You need to look at that is happening inside of your sprint. A few things that might provide insight include:
How quickly are items moving into your sprint?
If everything is moving into progress on day 1 and 2, this may indicate that your team is trying to divide and conquer. In this approach, everything starts on day 1 and ends on the last day by design (more or less). This can happen for a few reasons. The two most common are either that is is conscious or that work is split up by skills during or before sprint planning. The first - that it is conscious - is an education problem. Our intuition fails us here because it feels right that divide and conquer is more efficient, but in anything but strictly mechanical work, it almost never is. The second is a backlog problem. You need to have your backlog item represent capabilities or problems that you need multiple skills to solve.
How much time do items spend in wait states?
You have a lot of ready states in your process. This is fine, but keep an eye on them. Do things sit in them for long periods or pile up there? You might be seeing a flow problem where people are optimizing busy-ness of the person over the flow of work through your system. Tighter WIP limits can help with this, but you can't just jam that in. You have to also consider: do the team members and their stakeholders think it is better to get something finished quickly or to keep busy? Henrik Kniberg's Resource Utilization Trap video is still the best description of this problem out there.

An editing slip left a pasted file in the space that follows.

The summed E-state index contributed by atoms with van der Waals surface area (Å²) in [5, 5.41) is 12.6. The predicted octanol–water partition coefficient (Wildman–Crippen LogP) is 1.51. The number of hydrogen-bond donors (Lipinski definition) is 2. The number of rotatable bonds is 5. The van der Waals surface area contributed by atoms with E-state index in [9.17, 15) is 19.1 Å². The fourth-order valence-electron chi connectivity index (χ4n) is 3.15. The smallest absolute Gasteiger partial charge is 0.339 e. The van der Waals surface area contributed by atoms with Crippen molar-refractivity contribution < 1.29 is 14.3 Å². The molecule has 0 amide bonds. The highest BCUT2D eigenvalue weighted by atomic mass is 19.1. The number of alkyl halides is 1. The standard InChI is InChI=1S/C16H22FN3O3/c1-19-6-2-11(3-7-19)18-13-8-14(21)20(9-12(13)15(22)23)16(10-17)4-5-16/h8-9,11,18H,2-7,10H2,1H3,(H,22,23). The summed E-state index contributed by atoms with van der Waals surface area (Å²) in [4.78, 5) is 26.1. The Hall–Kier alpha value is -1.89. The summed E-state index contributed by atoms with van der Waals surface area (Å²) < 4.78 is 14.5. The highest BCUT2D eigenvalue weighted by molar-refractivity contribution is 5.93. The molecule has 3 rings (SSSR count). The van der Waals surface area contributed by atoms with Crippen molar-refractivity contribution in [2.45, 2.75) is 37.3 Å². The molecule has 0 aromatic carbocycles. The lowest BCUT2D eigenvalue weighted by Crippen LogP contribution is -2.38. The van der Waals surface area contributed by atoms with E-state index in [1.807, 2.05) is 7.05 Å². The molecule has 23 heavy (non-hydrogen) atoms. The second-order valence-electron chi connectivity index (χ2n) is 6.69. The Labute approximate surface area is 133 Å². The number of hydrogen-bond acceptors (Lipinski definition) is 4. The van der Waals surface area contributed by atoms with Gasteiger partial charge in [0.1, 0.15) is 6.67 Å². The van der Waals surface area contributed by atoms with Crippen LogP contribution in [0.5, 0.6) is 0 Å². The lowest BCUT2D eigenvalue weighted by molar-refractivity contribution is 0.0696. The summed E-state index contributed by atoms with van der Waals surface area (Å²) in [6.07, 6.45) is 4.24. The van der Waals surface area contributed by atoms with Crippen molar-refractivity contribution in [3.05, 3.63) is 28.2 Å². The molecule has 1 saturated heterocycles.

Is your team focused on work items or the Sprint Goal?
This is one of the toughest mindset shifts when adopting Scrum. The work items (backlog items) are incidental. They are a way to put some bounds around a particular piece of work. They are a tool. Early on, focusing on the backlog items is useful. It provides something concrete to focus on day to day. However, in time, the team needs to shift that focus to the Product and Product Increment. There are a lot of articles on this - I'm not going to do it justice in a short StackExchange post. If the team has been practicing Scrum for a little while (I'd use a rule of thumb of maybe 4 - 5 sprints), the sprint goal should be front and center in every day's conversation. The backlog items will take care of themselves.
This list is by no means comprehensive. The problem you describe is incredibly common and these are the most frequent causes I encounter.